Olivia Folmar Ard


Why I'll Never Participate in NaNoWriMo Again

Originally written June 6, 2016. 

I have dreamed of successfully completing at least one NaNoWriMo competition since 2011, and this past year I finally realized that dream. I wrote 50,014 words of This Dread Road, Book Three of The Bennett Series, in November 2015.

I was so proud of myself. Not only had I finally managed to complete the challenge, but I'd done it during the same month my husband and I purchased a new home and moved. 

For several months post-NaNo, I was convinced that everyone should participate in this challenge, no excuses. But now that I'm (finally) finished with revisions, I can look back and say with all manner of certainty that NaNoWriMo, while well-intentioned, did me far more harm than good. 

For one thing, it ushered in a horrific period of burnout. I never stopped working on This Dread Road, but there were several times I was tempted to call it quits. It took me six months to finish the second half, and I went through a long stretch where I just didn't care about the story anymore. Working on it was painful and torturous. For a while, I worried I wouldn't finish it in time to meet my December publication goal. Or at all.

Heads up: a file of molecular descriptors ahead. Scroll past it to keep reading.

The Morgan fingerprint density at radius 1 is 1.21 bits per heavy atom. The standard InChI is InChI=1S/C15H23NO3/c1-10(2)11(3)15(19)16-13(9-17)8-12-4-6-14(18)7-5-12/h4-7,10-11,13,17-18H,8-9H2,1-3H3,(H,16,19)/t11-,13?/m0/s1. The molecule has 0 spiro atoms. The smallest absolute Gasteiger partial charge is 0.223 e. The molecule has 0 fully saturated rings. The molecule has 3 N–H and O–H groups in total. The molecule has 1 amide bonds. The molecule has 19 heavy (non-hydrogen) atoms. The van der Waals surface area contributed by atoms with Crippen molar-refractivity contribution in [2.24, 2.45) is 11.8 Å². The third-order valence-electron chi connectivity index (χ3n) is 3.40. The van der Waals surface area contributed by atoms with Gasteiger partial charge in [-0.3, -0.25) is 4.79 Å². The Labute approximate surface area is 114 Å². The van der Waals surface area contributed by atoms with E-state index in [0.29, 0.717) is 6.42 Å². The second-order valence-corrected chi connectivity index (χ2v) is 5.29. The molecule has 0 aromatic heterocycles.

The trip to South Carolina I took with my husband in March forced me to relax and rejuvenate. I came home more excited about the story than ever, having seen places like Stella Maris Church (pictured above) that play into This Dread Road's plot. It took another month after we returned home, but I finally finished the draft. I was so happy when I typed "THE END," and still eternally gratefully for NaNoWriMo. If I hadn't written that 50,014 words last November, how much further behind schedule would I be?

But when I started revisions a few weeks ago, I realized that those first 50,000 words were essentially useless. That section of the book was packed with filler words, unnecessary characters, and subplots I hadn't taken the time to flesh out. I could almost map my exhaustion during the month of November just looking at that first half.

I had to rewrite the first twenty-seven chapters.

don't wish that I hadn't participated in NaNo last year. It was a fun experience, and I enjoyed the camaraderie and solidarity that I experienced all across the Internet. It was finals week, but without the stress of grades hanging over my head. I got a lot done. Had I not participated, I most likely wouldn't have taken a break to redesign all three of the covers for The Bennett Series. I wouldn't have been able to let my experience in Charleston influence my descriptions nearly as much. But most importantly, I wouldn't have learned a valuable lesson: 

What works for others does not necessarily work for me.